Seismic testing of curtain wall system

The Construction Technologies Institute (ITC-CNR) has just carried out a first set of seismic tests using the new testing facility developed and built in the framework of the activities of the Research Unit SG1, coordinated by Mr. Antonio Bonati, in the Building Components and Systems Laboratory in San Giuliano Milanese (Milan). Metalsigma s.r.l. conducted the testing based on an ITC-CNR project with the advice of Prof. Giuseppe Maddaloni from the University of Sannio, associated partner of ITC, who is one of the leading experts in seismic equipment worldwide.


The tragic earthquakes that have recently struck Italy have raised the interest of manufacturers and designers in the assessment of the seismic behavior of facade elements, non-loadbearing elements of buildings that play an extremely important role in the operation and performance of the building (service conditions) and safety of people (damage limit state and ultimate limit state).

The physical and mechanical testing facility of ITC is fit for traditional air permeability, watertightness and resistance to wind load tests aimed at the certification of curtain walls as well as for the evaluation of the seismic behavior of curtain walls under static and dynamic conditions. In fact, the facility is fitted with seismic beams transmitting strains to the curtain wall system both in-plane and out-of-plane.

The company Metra S.p.A. installed a curtain wall with mullions and transoms onto this unique testing facility, which allowed to perform quasi-static and dynamic tests. The static test involved slow displacements so to avoid inducing dynamic effects or cause acceleration. One or two seismic beams were simultaneously subjected to different displacement sequences, reaching the maximum interfloor displacement value of 168 mm, which resulted in no significant damage to the curtain wall system.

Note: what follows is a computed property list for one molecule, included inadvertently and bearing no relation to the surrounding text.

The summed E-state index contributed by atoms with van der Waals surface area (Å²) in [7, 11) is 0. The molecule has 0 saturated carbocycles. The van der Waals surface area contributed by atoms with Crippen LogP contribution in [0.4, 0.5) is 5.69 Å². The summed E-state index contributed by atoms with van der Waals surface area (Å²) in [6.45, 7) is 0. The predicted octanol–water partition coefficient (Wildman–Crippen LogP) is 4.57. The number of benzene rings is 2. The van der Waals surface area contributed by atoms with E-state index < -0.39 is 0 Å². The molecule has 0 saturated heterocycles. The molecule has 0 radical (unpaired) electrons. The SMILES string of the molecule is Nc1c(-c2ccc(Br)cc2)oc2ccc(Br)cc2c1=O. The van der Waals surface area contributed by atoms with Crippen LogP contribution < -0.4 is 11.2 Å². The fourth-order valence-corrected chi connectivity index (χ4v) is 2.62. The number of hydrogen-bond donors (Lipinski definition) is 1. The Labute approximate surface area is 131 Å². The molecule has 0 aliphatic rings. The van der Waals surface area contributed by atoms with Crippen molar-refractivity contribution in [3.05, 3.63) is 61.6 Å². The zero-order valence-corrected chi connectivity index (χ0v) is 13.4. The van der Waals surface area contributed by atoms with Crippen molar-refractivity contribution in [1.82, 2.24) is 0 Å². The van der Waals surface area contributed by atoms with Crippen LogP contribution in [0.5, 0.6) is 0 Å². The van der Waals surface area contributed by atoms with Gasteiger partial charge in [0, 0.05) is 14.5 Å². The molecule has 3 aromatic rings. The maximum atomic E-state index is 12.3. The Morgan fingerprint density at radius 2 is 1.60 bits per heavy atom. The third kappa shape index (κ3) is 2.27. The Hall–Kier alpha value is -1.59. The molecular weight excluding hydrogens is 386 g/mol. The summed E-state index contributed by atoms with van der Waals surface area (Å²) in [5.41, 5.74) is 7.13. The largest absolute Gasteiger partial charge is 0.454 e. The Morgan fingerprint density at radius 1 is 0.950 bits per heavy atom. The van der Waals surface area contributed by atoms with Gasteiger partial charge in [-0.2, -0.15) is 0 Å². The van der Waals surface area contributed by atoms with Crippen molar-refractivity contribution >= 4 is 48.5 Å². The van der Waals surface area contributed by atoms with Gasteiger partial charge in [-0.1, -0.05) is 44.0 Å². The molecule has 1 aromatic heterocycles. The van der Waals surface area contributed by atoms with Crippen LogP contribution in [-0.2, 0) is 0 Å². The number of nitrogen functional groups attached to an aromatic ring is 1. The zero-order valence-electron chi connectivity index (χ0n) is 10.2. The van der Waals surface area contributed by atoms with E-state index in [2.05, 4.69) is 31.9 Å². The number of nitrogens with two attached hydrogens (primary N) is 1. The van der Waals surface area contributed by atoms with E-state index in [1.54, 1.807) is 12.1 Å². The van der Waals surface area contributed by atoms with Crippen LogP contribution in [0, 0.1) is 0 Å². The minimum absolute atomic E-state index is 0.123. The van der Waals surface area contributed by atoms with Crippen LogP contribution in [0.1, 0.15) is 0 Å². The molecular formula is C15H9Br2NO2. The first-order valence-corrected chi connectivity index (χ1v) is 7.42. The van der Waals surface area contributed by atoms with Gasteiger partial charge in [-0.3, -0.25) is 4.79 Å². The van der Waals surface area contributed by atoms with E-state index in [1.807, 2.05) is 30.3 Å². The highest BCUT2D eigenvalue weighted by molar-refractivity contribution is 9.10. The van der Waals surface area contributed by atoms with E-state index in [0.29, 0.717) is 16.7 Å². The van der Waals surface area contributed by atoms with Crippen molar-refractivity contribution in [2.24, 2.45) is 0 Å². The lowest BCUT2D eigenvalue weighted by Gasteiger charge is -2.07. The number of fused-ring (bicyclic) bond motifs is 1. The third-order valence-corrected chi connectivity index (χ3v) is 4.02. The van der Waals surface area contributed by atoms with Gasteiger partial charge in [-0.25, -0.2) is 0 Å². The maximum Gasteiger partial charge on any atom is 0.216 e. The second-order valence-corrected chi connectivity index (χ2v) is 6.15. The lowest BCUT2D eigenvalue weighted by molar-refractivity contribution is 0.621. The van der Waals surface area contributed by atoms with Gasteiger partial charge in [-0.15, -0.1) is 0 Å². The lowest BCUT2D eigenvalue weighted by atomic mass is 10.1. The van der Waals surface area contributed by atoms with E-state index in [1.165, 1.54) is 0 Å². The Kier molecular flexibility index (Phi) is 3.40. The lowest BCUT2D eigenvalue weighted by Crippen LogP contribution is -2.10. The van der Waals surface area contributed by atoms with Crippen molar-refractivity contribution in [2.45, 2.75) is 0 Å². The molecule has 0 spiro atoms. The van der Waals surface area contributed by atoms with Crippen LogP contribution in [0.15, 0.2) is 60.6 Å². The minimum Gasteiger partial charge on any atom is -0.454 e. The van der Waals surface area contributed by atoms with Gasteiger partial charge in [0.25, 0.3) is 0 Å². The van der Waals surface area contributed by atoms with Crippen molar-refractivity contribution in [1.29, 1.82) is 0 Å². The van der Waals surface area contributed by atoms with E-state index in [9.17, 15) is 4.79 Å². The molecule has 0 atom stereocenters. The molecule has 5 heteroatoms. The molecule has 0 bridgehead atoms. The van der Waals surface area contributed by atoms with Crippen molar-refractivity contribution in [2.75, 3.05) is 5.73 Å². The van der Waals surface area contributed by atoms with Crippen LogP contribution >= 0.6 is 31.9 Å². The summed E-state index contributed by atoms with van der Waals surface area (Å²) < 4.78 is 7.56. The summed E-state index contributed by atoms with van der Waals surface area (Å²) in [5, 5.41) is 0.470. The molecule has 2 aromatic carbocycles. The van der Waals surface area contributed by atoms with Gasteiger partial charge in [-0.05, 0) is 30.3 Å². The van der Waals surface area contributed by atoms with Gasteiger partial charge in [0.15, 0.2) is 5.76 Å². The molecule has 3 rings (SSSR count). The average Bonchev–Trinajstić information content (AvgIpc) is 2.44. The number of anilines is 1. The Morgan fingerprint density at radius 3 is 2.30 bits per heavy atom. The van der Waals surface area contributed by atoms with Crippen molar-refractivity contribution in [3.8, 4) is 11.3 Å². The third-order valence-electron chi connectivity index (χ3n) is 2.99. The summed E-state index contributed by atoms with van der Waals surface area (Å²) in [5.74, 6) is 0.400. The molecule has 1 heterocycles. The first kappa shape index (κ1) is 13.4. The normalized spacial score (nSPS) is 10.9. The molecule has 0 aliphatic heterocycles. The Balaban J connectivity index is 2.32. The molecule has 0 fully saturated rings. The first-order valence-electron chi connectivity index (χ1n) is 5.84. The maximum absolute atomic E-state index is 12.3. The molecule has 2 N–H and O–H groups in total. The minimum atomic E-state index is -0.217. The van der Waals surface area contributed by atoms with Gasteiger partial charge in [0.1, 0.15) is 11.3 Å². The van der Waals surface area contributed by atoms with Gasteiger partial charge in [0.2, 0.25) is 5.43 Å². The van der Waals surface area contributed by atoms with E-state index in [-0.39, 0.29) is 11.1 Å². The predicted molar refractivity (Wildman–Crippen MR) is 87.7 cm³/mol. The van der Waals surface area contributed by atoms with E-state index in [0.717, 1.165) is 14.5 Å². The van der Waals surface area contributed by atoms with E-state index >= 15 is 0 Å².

The first phase of the dynamic test involved the performance of the “Crescendo Test” as laid down in American standard AAMA 501-6, that is, application of displacements with increasing magnitude and frequency. Dynamic tests were then carried out with variable magnitude and frequency up to frequencies of 20 Hz. The curtain wall was also subjected to the accelerometer of the earthquake of August 2016 in Amatrice and to displacements with variable magnitude and frequency also out-of-plane.

The strong and innovative contribution that this new testing facility can make in the assessment of seismic behavior of elements that form part of the building envelope is emphasized by the excellent results obtained with the tests described above.



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February 15, 2017 in News

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